Vt. Senate backs bill to expand home-grown energyThe Associated Press | March 15,2014MONTPELIER — The amount of power that utilities could buy from customers with solar or other renewable energy systems would nearly quadruple under a measure given preliminary approval by the Vermont Senate.
Vermont caps the amount of power utilities can take through what’s called net metering, when the owners of rooftop solar installations or similar projects put excess power onto the grid.
The current cap says each utility can take up to 4 percent of the peak load on its system from net-metering projects. The bill increases that to 15 percent.
“Net metering projects are very popular in the state, and they’re popular because of the programs we have to encourage this kind of development,” Sen. Virginia Lyons, D-Chittenden, said in explaining the proposed expansion to her colleagues Thursday.
Utility customers who participate in net-metering get paid at above retail rates for the power. While typical retail rates among Vermont utilities run less than 15 cents per kilowatt hour, net-metered customers are paid 20 cents per kwh for their power.
The bill would change that to 19 cents for projects with a capacity more than 15 kilowatts. After 10 years, participants in the program would be paid the retail rate for their power.
Critics have complained that net metering is too expensive and drives up electric rates; its defenders say renewable energy development is important to the battle against climate change and needs to be encouraged. They also argue that net metering actually lowers costs in many instances because it enables utilities to avoid building capacity for larger peak loads.
The Senate rejected an amendment offered by Sen. Kevin Mullin, R-Rutland, to have net metering participants paid the same rate that utilities pay to other sources at wholesale, prices that usually average well below 10 cents per kwh.
A kilowatt is a volume of power delivered at an instant; a kilowatt-hour is that volume of power delivered continuously during the course of an hour.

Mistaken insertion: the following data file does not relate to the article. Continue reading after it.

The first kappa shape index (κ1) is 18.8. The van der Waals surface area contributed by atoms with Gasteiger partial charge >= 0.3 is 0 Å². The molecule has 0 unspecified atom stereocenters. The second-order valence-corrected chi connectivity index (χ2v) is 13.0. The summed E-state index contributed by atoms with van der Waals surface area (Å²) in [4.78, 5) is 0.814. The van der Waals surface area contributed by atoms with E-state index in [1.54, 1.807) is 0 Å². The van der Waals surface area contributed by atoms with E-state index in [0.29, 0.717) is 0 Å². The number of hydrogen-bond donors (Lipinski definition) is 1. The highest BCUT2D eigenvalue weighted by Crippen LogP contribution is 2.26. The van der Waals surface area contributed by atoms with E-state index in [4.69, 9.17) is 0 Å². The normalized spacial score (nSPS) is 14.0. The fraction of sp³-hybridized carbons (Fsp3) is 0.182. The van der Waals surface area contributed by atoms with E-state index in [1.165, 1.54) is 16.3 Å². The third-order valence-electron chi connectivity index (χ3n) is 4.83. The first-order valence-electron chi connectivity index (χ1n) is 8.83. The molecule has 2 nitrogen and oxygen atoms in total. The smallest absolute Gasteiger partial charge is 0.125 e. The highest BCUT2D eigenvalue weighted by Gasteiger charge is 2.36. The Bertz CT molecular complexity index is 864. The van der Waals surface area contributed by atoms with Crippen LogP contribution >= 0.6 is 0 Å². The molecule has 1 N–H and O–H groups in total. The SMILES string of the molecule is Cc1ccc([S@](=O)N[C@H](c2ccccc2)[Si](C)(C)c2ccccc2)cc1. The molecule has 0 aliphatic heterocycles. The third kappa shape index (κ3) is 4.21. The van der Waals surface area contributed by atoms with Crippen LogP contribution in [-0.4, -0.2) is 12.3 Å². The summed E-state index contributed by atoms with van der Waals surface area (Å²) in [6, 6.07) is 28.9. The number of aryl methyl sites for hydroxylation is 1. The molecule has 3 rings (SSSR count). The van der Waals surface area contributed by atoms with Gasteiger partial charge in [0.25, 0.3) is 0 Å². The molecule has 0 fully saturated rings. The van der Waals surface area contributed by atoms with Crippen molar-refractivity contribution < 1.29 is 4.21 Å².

An amendment added by the Senate after the House passed the bill earlier this year is designed to encourage municipalities to build solar-power projects on former landfills.MORE IN This Just InIt was an idyllic evening. Full StoryA look at the week back and the week ahead. Full Story
- Most Popular
- Most Emailed
- RICHARD'S POOR ALMANACK: On this day 1739, 'Richard Palmer' identified in prison at York Castle as the notorious outlaw DICK TURPIN; IN 1836, Battle of the Alamo begins near San Antonio de Bexar, Texas; 1896, the Tootsie Roll invented by LEO HIRSCHFELD.
- RICHARD'S POOR ALMANACK: On this day in 1472, Orkney, Shetland islands put up as collateral by Norway to Scotland in lieu of dowry for MARGARET OF DENMARK on her marriage with JAMES III, king of Scotland; 1962, JOHN GLENN first American to orbit Earth.
- TOMORROW'S HEADLINES TODAY: City mayoral candidates debate campaign issues; Hartford, Conn., woman still missing; Neal Goswami reports attempts to legislate suicide; local woman loses 100 pounds through TOPS program.
- RICHARD'S POOR ALMANACK: On this day in 1878, JOHN TUNSTALL murdered near Lincoln, New Mexico, by the outlaw JESSE EVANS; in 1930, ELM FARM OLLIE first cow to fly in aircraft, first to be milked airborne; 1955, nuke test WASP; '79, snow in Sahara.
- TOMORROW'S HEADLINES TODAY: Rutland Herald News Editor Alan J. Keays and staff writer Gordon Dritschilo discuss stories planned for the February 18, 2015, edition of the newspaper: Winter budgets maxed, legal marijuana, Springfield bank job, USPS slowdown
- RICHARD'S POOR ALMANACK: On this day in 1249 AD, ANDRE of LONGJUMEAU is dispatched by LOUIS IX of France to meet the KHAGAN, ruler of the Mongol Empire; in 1804, during 1st Barbary War, STEPHEN DECATUR scuttles the pirate-held USS Philadelphia in Tripoli.